Joshua Mezrich, MD

Preventing Environmentally Triggered Asthma Flareups

While it has long been known that certain environmental hazards can affect airway disease such as asthma, the way in which some of these toxins cause harm has been unclear. Joshua Mezrich, MD, is researching polycyclic aromatic hydrocarbons, toxic chemicals released into the environment by fossil fuel combustion. A primary route of human exposure to these chemicals is tobacco smoke. He hopes that his investigation will identify an entirely new target for intervention, both before and after environmental exposures, to prevent worsening of airway disease.

“If you can identify people at risk of developing disease before they do so, you might be able to minimize their exposure, or treat them before they develop the disease.”
“It’s possible that if people are exposed to toxins over a long period, they could alter the immune system,” says Dr. Mezrich. “We are exposed to many of these toxins through pollutants such as cigarette smoke and diesel fuel, all of which are associated with aggravating asthma.”

He is focusing on the receptor through which these hydrocarbons work, known as Aryl Hydrocarbon Receptor (AHR). He screened many small compounds to see which ones activate AHR strongly, and found a few that were not previously known to do so. One of the compounds was designed as a cancer drug that blocks growth of blood vessels in tumors. Dr. Mezrich found the compound activates AHR and helps regulate the immune response. “Although it did not work well against cancer, clinical tests showed it was tolerated, so it could be tested safely for asthma,” he notes.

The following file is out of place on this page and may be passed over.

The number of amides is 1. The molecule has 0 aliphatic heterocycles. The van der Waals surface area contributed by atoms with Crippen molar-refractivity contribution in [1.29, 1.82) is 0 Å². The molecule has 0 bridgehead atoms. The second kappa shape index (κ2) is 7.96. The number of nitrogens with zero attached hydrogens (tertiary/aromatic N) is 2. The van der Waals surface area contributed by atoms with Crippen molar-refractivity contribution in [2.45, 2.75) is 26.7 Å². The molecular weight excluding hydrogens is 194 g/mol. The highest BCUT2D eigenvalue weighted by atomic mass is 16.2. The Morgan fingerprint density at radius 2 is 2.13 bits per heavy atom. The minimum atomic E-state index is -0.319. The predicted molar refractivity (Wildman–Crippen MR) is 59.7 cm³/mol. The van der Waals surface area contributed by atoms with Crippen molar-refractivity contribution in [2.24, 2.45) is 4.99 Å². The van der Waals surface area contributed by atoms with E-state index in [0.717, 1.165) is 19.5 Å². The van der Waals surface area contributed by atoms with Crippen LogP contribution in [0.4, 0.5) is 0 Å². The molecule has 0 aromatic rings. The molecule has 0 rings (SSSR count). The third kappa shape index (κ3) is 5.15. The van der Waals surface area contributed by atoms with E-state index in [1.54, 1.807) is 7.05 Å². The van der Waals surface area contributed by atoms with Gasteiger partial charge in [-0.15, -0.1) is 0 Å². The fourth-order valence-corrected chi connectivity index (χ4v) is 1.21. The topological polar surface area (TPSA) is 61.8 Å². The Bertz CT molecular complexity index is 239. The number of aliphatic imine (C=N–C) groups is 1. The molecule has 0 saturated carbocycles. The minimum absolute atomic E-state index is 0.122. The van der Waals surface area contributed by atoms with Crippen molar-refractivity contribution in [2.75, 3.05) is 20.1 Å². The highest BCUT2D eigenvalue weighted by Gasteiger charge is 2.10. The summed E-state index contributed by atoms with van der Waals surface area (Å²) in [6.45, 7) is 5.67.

“If we can prove one of the mechanisms of airway disease involves activation of AHR by environmental exposures, it would open up new ways of regulating this process,” Dr. Mezrich says. He suggested that an inhaled treatment could be developed to modulate the effects of toxins that cause problems in airway disease.

He also hopes to be able to identify which people are at risk from toxic exposures, by looking at their activation of AHR in response to these exposures. “If you can identify people at risk of developing disease before they do so, you might be able to minimize their exposure, or treat them before they develop the disease,” he says. “We hope this research will be very translatable.”